How crowdfunding works
Crowdfunding can get you the money to build a business, and the attention to build a customer base. It offers debt, equity, and presale options. Here are the basics.
What is crowdfunding?
At a basic level, crowdfunding is lots of people – the crowd – putting in money to support a project. It could be for something as diverse as a trip to a sports competition or to raise money for a bigger taco truck.
There are four different types of crowdfunding and three of them are relevant to small businesses raising finance. They can be especially useful for those who can’t (or don’t want to) get funds through traditional sources.
With this method, people give an online contribution in return for a reward. The rewards may differ depending on how much is given – but often include the product or service you’re planning to launch. For some people, this has taken over from going to family and friends to get a project off the ground.
Startups often reward backers with discounts, products, and services. For instance, if the project was a new board game, high-value pledgers might get a copy of the game while lower-value pledgers might get a discount when it’s released.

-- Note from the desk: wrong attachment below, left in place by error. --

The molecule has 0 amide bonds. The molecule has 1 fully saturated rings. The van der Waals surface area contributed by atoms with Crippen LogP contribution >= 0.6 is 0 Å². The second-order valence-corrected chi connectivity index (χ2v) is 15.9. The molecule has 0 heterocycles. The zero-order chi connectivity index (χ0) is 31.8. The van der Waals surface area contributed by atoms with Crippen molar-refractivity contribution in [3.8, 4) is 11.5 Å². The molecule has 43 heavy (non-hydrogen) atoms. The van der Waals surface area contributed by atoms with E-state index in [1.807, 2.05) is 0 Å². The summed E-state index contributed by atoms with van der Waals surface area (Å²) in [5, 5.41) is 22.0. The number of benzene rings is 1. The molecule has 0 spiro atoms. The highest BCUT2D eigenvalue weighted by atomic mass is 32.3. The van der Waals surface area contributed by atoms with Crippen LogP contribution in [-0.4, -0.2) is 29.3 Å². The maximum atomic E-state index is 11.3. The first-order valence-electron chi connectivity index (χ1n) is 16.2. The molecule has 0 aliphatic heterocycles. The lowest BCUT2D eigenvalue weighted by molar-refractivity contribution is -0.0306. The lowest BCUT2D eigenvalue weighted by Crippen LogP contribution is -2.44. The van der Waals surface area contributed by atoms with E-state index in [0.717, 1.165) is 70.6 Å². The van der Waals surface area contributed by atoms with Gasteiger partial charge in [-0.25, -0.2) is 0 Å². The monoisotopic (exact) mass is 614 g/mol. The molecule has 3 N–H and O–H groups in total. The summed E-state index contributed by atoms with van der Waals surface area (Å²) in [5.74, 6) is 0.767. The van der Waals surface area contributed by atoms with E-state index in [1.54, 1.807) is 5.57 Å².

Rewards-based crowdfunding is great for startups that want to test the market. If their idea fails to attract funds it’s a pretty good sign they’ll fail to attract customers. It’s also a good funding source for businesses with really innovative products or loyal customer bases. It’s easy to build on the enthusiasm of customers to get the funds they need.
The big names in social crowdfunding are:
Kickstarter and PledgeMe (rewards)
GoFundMe and Givealittle (donations)
This form of crowdfunding lets you raise funds from the public in exchange for unlisted shares (equity) in the business. Unlisted shares aren’t listed or bought or sold on an official stock exchange.
An alternative to giving investors shares is to offer them a convertible note. In this case, the investor lends the business money with the expectation they can convert the debt to shares in future. This method is often used when the business is a startup and its value has still to be figured out.
Equity crowdfunding is better for raising larger amounts than you could get through rewards-based crowdfunding. Because of the large amounts at stake, equity crowdfunding platforms – often called portals – are government regulated. There are rules around how much can be raised, how much can be invested, and how often you use them.
Equity crowdfunding platforms are registered with and regulated by the FMA (Financial Markets Authority).
Some of the big names in equity crowdfunding are:
Snowball Effect and PledgeMe.Equity
Sometimes called debt crowdfunding, peer-to-peer lending works in a similar way to a term loan from a bank. But instead of getting the money from an institution, you get the money from individual people. You can learn more in the chapter on peer-to-peer lending.
Four steps to start your own crowdfunding campaign